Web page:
HP Got Sales Compensation Wrong

Hewlett-Packard got it all wrong. “Meg Whitman is scrambling to fix a ‘nightmare’ glitch that affected thousands of her salespeople” according to a recent article by Julie Bort in Business Insider.

But there is an untold side of the story that a sales compensation professional can surmise from the points in the article. It’s the time wasted by the sales team shadow accounting, the loss of top sales reps, the financial turmoil these reps are experiencing, the emotional strain of being unpaid for performance, the lost sales opportunities, and the list goes on.

What I don’t understand is why fixing this wasn’t a top priority based on the cost of lost rep hours and lost opportunity in the millions! I have lived through mergers, acquisitions and sell off of business units. My top priority was to keep things as consistent in sales as possible. I wanted to focus them on continued selling and not having them get caught up in the company turmoil. I worked long and hard to make sure that every commission check was as accurately calculated as possible and resolved any issues quickly. You see in my experience if I made a mistake in a commission check, that rep wouldn’t believe I did it right for many months, maybe even 6!

Some of the key points in the HP sales compensation problem identified in the article are listed below along with the deduced untold story line:

  • Regional sales managers meet with Meg Whitman about sales compensation.

This means that these regional sales managers are taking time away from coaching their sales reps and other management activities that lead to a successful sales team to voice the complaints of the reps’ commission payments. Think for a minute of how many hours they spent having conversation with disgruntled sales reps before they would have a meeting with the CEO!

  • Thousands of members of the salesforce have not been paid correctly since November causing some to miss mortgage payments and face foreclosure.

I can’t believe the stress the sales organization is under. Can you imagine facing losing your house when you knew you had commissions that were due to you? How dedicated would you be? What would you be spending your time doing? If you left, your commissions would have to be paid out appropriately.

  • Draw liability incorrectly stating how much the sales rep owes the company.

I have known reps who refused to take a draw because they didn’t want to owe the company money back. Draw doesn’t really solve anything. In this case it is just a Band-Aid, a way to normalize cash flow for the reps when you can’t get the numbers right. When draw liability is calculated incorrectly the sales reps must figure out what is real, then fight with someone to get it corrected. What a waste of valuable sales minutes!

  • Commission tracking has been a problem for years.

If a rep spends just one hour a week manually tracking their sales and commissions due (shadow accounting) that’s 50 hours a year. Now if you have 50 reps doing this same thing you’ve just lost an entire sales person for the year.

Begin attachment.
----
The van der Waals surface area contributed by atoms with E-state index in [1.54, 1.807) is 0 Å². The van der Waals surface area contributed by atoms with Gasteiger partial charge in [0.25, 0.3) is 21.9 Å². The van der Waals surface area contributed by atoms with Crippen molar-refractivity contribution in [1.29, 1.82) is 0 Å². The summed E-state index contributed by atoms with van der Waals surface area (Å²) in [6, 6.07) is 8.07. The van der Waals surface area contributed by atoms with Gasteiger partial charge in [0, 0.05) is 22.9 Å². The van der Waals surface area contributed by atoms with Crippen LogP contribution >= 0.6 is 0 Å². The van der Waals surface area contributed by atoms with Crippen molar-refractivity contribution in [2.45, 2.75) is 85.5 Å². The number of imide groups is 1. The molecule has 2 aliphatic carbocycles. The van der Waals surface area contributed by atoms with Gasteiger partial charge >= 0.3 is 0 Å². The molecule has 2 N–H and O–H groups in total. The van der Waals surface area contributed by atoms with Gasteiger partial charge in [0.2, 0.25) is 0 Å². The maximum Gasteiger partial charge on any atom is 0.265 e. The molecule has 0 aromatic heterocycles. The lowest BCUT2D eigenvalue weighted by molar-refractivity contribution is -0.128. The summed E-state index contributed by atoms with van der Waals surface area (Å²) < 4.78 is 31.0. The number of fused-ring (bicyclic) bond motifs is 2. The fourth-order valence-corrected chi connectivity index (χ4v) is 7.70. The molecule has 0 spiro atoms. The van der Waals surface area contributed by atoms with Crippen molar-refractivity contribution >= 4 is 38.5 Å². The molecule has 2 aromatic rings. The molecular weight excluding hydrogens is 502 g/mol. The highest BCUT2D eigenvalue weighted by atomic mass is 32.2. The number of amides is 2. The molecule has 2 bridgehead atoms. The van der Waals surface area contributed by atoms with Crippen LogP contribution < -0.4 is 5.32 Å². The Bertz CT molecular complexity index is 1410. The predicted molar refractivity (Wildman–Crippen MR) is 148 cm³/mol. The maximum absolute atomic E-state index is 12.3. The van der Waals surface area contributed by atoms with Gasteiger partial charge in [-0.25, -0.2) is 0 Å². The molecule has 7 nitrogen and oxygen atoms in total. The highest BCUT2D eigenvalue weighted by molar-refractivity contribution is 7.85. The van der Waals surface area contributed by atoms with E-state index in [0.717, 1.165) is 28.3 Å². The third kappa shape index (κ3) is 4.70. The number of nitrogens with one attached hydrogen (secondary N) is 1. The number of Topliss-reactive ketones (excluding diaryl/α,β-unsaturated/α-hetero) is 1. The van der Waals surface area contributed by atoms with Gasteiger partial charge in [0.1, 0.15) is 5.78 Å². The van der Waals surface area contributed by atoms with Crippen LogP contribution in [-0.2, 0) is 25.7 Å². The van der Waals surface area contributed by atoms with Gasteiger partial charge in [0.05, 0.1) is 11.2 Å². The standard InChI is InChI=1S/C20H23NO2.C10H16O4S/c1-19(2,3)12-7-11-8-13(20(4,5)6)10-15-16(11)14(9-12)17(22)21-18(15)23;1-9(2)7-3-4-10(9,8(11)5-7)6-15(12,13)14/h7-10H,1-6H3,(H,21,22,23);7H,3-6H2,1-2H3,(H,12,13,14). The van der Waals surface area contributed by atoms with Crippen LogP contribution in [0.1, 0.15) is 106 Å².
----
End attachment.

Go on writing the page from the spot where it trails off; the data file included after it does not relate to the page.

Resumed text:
• Some estimate 10,000 sales reps have been affected by faulty compensation tracking.

Now multiple the above example to 10,000 reps and you have the output of more than 200 reps for an entire year lost. Assume an average cost per rep of $100,000 in TTC (Target Total Compensation), you have $20,000,000 being spent on shadow account. Some reps say it is a full time job tracking their commissions. And the cost gets worse when you factor in the lost revenue opportunity.

  • Attainment levels can change daily due to correcting crediting rules that are over-complicated.

Classic boom or bust. It appears that there is a problem with the data that is loaded in on a timely basis but is inaccurate. Imagine coming home one night and say, honey remember that cruise we wanted to go on, well now we can because I am a rock star rep. Then the next night, saying, I was only kidding! It impacts the whole family. There is no faith in the reports and the sales commissions plans will not motivate the desired behavior.

  • True up checks to pay commissions from Nov to June were often wrong.

I would guess that every sales rep is spending way more than one hour per week of their time trying to figure out what the real number is, then having lots of meetings to resolve the discrepancies instead of selling.

  • Overpaid reps left so HP wouldn’t demand the money back.

Would you blame them! But what happens if this is one of your top sales reps? The cost of replacing s sales rep can be more than $70k with recruiting and training cost factored in. It can be tremendously higher with lost sales opportunities are added in.

  • HP doesn’t have a precise way of tracking sales through VARs that are also credited to the rep.

I understand why HP might have a channel neutral philosophy in their sales compensation plans but it is critical to be able to track and measure the sales data they are using to credit the sales reps to be effective. Shame on HP for not factoring accurate data requirements into the negotiation with all VARs.

  • “This is a serious issue in the organization. They are pushing us hard to make our third quarter numbers and we’re saying: ‘We’re busting our asses for you and you can’t make this right for us?’ I like HP. I want to stay here because I believe in the products. But I can’t stay here if I’m not getting paid properly.” This quote for the article summarizes the problem nicely. According to CSO insights, sales rep’s satisfaction is tightly tied to retention.

Originally published August 2, 2016